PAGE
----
I always find it interesting that the M3 SMG, which served in the U.S. armed forces for half a century, is so little known compared to other arms that had much shorter service lives. Designed to replace the expensive Thompson submachine gun (SMG) with one that was lighter and less expensive to produce, the M3 used steel stampings that were welded together for the receiver.

Other design features included a firing pin in the bolt, twin guide rods for the recoil springs supported by the bolt, and a cold-swaged barrel. The M3 was not only designed for ease of production, but with tolerances that would allow it to keep operating in sandy, muddy, or dusty conditions.

Left-side of M3 Grease Gun with stock collapsed. Location of mag release button allows it to be depressed while grasping the magazine and pulling it free. Front of magazine well is contoured to allow grasping by support hand.

The German MP40 and British Sten SMGs influenced the M3’s design. However, unlike those two weapons, the M3 was intended to fire the .45 ACP round, though prototypes chambered for the .30 Carbine round were also built.

Although the original design allowed for select-fire, the M3 as adopted would fire only on full-auto. During testing and when initially issued in the field, various problems arose with the M3, including feed problems with the magazines, problems with the crank lever cocking handle failing, and a rear sight that was easily bent, among others.

No changes were made to the magazines, though a Tenite cap to keep out debris was adopted, but the other problems were addressed.

Ejection port cover/safety in open position, which allows M3 to be fired. Note crank-style cocking handle. Retention lever on barrel nut must be depressed to unscrew the nut to remove the barrel.

Based on various requests for improvements to the M3, the M3A1 model was introduced in December 1944 as a simplified and improved version of the M3. Of the total of 622,163 M3 SMGs produced during World War II by the Guide Lamp Factory of GM, only 15,469 were M3A1s. However, during the Korean War, Ithaca Gun Company produced about 33,000 more M3A1s.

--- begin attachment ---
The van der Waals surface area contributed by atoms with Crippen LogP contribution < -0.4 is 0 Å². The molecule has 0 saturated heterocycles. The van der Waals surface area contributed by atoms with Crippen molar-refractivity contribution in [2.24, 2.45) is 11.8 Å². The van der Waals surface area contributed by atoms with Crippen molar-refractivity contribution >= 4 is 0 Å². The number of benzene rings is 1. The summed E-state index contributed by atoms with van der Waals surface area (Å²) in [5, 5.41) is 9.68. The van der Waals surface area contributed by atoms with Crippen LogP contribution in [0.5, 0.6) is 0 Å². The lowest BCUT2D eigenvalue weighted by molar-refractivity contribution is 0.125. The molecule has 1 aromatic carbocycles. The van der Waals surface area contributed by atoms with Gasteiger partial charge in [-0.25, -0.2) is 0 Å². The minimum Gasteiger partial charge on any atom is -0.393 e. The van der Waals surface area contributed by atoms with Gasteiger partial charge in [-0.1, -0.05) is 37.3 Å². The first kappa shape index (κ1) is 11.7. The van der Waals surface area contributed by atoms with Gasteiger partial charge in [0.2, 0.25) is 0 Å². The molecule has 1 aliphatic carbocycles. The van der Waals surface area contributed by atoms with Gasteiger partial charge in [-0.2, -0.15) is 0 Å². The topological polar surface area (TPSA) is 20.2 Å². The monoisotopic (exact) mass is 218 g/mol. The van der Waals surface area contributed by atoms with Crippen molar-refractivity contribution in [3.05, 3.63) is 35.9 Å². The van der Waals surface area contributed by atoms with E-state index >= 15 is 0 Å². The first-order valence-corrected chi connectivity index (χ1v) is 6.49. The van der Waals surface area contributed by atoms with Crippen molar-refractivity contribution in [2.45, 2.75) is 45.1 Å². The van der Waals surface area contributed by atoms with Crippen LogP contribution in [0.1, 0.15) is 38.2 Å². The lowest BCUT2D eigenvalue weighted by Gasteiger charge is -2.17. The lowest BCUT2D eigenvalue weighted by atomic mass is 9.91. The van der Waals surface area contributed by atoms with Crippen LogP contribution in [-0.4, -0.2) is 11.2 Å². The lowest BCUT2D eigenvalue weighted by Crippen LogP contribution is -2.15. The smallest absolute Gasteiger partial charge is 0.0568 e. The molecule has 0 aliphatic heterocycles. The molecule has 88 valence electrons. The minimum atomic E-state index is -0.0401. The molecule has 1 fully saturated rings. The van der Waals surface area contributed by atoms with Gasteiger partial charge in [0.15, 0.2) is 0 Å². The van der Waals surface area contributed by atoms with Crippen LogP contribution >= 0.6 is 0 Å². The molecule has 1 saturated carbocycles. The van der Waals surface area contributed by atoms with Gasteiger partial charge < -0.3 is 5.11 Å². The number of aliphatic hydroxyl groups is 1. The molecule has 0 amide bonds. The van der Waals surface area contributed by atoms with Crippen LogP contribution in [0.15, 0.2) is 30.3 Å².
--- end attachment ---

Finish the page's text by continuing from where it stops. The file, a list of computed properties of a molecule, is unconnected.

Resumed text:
The most noticeable difference between the M3 and M3A1 was the elimination of the crank-style cocking handle of the M3 for a cut in the bolt that let the weapon be cocked by inserting the finger in the cut.

For OSS use, integrally suppressed barrel could be screwed onto M3 in place of standard barrel.

Other changes allowed the bolt and guide rod group of the M3A1 to be removed from the receiver more readily. Finally, a magazine loading tool was incorporated into the M3A1 stock. This was very useful, as M3 magazines are very difficult to load without a tool. Both versions use the dust cover/safety, which is simple but effective.

Two variations of the M3 were made for the OSS. In one, the weapon was chambered for 9mm Parabellum, since this cartridge would be easier to acquire in occupied countries than the .45 ACP. Because Sten guns had been widely dropped to Resistance fighters, this version was adapted to take Sten magazines.

In addition to the 1,000 9mm M3s manufactured by Guide Lamp, another 500 or so conversion kits to switch an M3 from .45 ACP to 9mm were built by Rock Island Arsenal and Buffalo Arms Corporation.

Also for the OSS, Bell Labs developed a version of the M3 that used an integral suppressor. Suppressed barrels could screw on very quickly to replace the standard M3 barrel. Around 1,000 of the suppressed M3s were reportedly produced.

M3 SMGs began to be issued in 1944 and saw combat during the last months of the war. Paratroopers of the 17th Airborne Division carried M3 SMGs during Operation Varsity, the 24 March 1945 jump across the Rhine River.